With the above concerns in mind, the applicant should develop the proper supporting stability data for a biotechnological/biological product and consider many external conditions which can affect the product’s potency, purity and quality. Primary data to support a requested storage period for either drug substance or drug product should be based on long-term, real-time, real-condition stability studies. Thus, the development of a proper long-term stability program becomes critical to the successful development of a commercial product. The purpose of this document is to give guidance to applicants regarding the type of stability studies that should be provided in support of marketing applications. It is understood that during the review and evaluation process, continuing updates of initial stability data may occur.

SCOPE
The guidance expressed in this article applies to very much portrayed proteins and polypeptides, their subordinates and results of which they are segments, and which are secluded from tissues, body liquids, cell societies, or delivered utilizing rDNA innovation. Along these lines, the report covers the era and accommodation of steadiness information for items, for example, cytokines (interferons, interleukins, settlement fortifying variables, tumor corruption elements), erythropoietins, plasminogen activators, bloodand immunizations comprising of all around portrayed proteins or polypeptides. Moreover, the direction laid out in the accompanying areas might apply to different sorts of items, for example, ordinary immunizations, after discussion with the suitable administrative powers. The archive does not cover anti-microbials, allergenic concentrates, heparins, vitamins, entire blood, or cell blood segments.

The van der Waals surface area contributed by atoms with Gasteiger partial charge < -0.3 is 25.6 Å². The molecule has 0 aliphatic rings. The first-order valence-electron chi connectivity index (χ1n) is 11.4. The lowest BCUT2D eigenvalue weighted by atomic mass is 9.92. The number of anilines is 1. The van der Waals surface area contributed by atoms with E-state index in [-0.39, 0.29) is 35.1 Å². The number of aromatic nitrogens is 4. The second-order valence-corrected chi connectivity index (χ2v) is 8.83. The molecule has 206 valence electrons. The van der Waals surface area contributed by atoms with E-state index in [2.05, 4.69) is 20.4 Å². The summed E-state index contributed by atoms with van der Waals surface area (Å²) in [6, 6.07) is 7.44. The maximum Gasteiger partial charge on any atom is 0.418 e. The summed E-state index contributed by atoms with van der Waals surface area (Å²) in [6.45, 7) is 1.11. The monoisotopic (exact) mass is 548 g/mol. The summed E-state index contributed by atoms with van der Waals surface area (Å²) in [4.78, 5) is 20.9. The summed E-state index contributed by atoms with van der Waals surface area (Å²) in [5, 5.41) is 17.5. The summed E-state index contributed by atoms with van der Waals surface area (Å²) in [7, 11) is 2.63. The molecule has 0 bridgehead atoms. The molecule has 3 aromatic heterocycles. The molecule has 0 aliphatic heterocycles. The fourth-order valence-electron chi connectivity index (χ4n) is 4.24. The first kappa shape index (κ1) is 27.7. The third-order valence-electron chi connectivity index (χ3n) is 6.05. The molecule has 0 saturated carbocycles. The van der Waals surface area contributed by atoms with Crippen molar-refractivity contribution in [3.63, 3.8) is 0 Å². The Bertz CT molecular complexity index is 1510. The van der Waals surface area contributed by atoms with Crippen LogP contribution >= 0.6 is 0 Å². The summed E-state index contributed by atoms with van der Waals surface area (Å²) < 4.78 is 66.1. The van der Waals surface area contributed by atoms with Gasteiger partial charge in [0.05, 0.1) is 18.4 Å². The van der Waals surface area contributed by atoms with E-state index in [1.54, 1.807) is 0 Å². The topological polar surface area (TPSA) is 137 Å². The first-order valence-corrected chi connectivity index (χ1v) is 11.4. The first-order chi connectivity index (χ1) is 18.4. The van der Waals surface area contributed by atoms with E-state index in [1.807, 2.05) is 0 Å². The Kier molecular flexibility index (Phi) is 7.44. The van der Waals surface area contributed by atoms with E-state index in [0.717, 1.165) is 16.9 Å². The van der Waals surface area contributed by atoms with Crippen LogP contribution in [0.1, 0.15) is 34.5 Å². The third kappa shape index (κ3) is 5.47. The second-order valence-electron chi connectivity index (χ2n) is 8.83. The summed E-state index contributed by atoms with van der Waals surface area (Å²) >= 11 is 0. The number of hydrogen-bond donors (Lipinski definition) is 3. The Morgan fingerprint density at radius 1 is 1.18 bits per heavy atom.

SELECTION OF BATCHES [1, 2]
Drug Substance (Bulk Material)
Where bulk material is to be stored after manufacture but prior to formulation and final manufacturing, stability data should be provided on at least 3 batches for which manufacture and storage are representative of the manufacturing scale of production. A minimum of 6 months stability data at the time of submission should be submitted in cases where storage periods greater than 6 months are requested. For drug substances with storage periods of less than 6 months, the minimum amount of stability data in the initial submission should be determined on a case-by-case basis. Data from pilot-plant scale batches of drug substance produced at a reduced scale of fermentation and purification may be provided at the time the dossier is submitted to the regulatory agencies with a commitment to place the first 3 manufacturing scale batches into the long-term stability program after approval.